Survey Reduces Estimated Michigan Wolf Population
TRAVERSE CITY, Mich. (WWJ/AP) – The estimated number of gray wolves in Michigan’s Upper Peninsula has declined for the second consecutive year, but the change isn’t statistically significant and the resurgent predator is maintaining a healthy presence in the state’s far north, a biologist said Wednesday.
Based on a study conducted this winter, the Department of Natural Resources put the wolf population at 636 – down from 658 last year and 687 in 2012. But based on the way the numbers are calculated, the actual number of wolves could be up to 42 higher or lower than the estimated total, the agency said.
The 2013 count had a confidence interval of plus or minus 56 wolves. The statistical overlap between the two years suggests the population has not measurably declined, said Adam Bump, the DNR’s furbearing animal specialist.
“It’s essentially the same as it was before,” he said.
Population numbers are being watched closely by groups on both sides of the debate over whether to continue allowing wolf hunting in Michigan. The first managed hunt since the species went on the endangered list 40 years ago was held last November and December. Twenty-two were killed, even though the state Natural Resources Commission had authorized a take of 43.
The DNR earlier reported that 23 wolves were killed, but adjusted the number after being unable to verify one of them.
The fact that the population drop over the last year was the same as the number of wolves killed in the hunt was a coincidence, Bump said. For the decline to have resulted entirely from the hunt, all the other causes of wolf deaths – starvation, disease, old age, road kills, poaching – would have to have been the same both years, he said.
Instead of a slump, the numbers suggest the population is leveling off in the Upper Peninsula after years of rapid growth following the animal’s return in the late 1990s, Bump said. Once present across the state, wolves had disappeared from the Lower Peninsula by the 1930s and from the Upper Peninsula by 1960.
A number of studies have predicted the U.P. population would hit its “carrying capacity” – the maximum number for which there would be enough territory and food – at 600 to 1,000, Bump said.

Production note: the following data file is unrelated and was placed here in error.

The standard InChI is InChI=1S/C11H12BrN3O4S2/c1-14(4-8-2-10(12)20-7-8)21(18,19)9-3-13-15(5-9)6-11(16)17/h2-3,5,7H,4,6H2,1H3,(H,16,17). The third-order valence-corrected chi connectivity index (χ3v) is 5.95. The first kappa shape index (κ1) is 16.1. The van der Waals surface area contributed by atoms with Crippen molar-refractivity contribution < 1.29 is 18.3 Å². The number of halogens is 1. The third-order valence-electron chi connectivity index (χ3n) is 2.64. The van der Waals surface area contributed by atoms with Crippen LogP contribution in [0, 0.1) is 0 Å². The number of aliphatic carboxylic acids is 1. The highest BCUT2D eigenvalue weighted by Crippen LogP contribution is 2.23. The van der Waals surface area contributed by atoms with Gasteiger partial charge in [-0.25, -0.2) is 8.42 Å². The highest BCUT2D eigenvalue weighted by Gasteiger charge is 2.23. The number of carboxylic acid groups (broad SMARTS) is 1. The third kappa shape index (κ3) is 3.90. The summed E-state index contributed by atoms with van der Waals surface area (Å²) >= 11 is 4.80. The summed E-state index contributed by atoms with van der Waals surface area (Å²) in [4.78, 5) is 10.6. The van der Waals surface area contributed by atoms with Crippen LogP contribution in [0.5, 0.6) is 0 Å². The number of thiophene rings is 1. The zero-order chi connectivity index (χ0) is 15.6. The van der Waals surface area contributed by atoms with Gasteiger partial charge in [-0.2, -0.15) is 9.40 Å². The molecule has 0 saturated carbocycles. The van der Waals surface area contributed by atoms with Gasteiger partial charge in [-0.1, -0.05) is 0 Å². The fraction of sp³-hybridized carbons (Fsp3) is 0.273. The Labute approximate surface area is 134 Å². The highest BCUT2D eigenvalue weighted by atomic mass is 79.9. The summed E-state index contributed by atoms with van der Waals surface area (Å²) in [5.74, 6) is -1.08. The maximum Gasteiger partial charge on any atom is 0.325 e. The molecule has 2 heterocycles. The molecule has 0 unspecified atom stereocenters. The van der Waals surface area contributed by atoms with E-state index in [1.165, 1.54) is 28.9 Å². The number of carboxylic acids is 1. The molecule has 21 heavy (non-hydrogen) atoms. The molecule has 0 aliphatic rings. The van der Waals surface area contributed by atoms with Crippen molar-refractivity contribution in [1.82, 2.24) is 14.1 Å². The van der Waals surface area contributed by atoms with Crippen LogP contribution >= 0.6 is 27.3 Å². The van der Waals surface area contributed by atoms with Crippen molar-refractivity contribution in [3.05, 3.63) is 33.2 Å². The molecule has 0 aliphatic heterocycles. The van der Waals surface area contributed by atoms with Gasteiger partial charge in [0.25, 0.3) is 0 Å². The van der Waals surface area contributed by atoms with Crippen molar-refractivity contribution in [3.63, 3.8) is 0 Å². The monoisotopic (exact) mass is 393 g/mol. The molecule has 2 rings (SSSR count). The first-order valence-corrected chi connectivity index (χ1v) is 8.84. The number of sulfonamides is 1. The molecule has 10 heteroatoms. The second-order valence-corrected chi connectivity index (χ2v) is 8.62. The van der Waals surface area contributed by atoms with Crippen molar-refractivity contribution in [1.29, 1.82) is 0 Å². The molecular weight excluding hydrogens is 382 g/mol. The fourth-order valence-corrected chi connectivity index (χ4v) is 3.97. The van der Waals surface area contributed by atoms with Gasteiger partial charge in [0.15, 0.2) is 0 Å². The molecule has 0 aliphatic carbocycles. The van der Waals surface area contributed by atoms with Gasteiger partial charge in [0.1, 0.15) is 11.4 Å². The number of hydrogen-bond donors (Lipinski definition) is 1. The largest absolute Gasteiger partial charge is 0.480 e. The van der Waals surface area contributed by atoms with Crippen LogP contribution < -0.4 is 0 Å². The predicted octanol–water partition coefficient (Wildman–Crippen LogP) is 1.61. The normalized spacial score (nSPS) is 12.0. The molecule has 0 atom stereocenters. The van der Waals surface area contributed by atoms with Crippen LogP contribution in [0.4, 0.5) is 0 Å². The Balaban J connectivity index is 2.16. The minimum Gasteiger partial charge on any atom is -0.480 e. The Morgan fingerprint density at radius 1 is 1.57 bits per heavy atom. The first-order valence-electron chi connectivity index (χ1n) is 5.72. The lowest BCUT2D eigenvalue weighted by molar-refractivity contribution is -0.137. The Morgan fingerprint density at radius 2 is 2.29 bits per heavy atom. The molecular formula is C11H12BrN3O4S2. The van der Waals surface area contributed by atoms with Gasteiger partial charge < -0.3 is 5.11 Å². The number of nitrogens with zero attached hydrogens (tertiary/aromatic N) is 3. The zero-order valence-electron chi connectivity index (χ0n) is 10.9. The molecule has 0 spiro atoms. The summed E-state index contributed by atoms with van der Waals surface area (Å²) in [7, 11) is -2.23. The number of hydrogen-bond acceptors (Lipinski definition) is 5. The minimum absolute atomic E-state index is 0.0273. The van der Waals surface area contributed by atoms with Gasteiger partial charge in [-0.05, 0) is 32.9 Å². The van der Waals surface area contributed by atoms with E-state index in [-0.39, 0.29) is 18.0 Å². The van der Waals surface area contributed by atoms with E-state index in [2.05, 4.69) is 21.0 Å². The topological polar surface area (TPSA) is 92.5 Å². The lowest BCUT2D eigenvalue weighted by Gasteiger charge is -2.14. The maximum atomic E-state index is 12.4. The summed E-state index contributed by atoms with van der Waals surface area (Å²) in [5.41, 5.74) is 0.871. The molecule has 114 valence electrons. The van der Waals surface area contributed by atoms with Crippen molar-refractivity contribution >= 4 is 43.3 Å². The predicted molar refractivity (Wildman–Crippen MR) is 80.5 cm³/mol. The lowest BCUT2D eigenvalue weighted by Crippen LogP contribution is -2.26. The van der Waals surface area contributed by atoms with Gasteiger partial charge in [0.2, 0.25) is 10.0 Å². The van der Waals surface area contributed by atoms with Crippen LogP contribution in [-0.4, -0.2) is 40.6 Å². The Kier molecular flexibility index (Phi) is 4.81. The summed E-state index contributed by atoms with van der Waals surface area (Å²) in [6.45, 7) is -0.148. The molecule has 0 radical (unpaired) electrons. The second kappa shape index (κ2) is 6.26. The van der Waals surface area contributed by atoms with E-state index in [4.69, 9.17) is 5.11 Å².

The population estimate is based on a survey conducted in winter, when tracks are visible in snow and radio-collared wolves can be observed more easily from the air. But numbers can jump dramatically after pups are born later in the year, only to drop once more as some fail to survive and adults die for other reasons.
Jill Fritz, leader of a group called Keep Michigan Wolves Protected, said the latest figures show that “Michigan’s fragile wolf population is still struggling to recover, and it underscores that there’s no scientific justification for a hunt.”
Bump said the count should have no bearing on whether another hunt is authorized this year because the hunts are meant to reduce conflicts between people and wolves, not to affect the population one way or another.
It could be confusing for Michigan voters with up three issues concerning wolves appearing on the ballot in November.
Keep Michigan Wolves Protected gathered enough signatures back in 2012 to halt the wolf hunt approved by the Legislature, but lawmakers turned around and passed a law to bypass that petition — making the ballot measure moot.
A second petition drive by the same group would repeal the law passed by Legislature.
Meantime, a pro-wolf hunting group has been gathering signatures in support of a ballot measure of their own.
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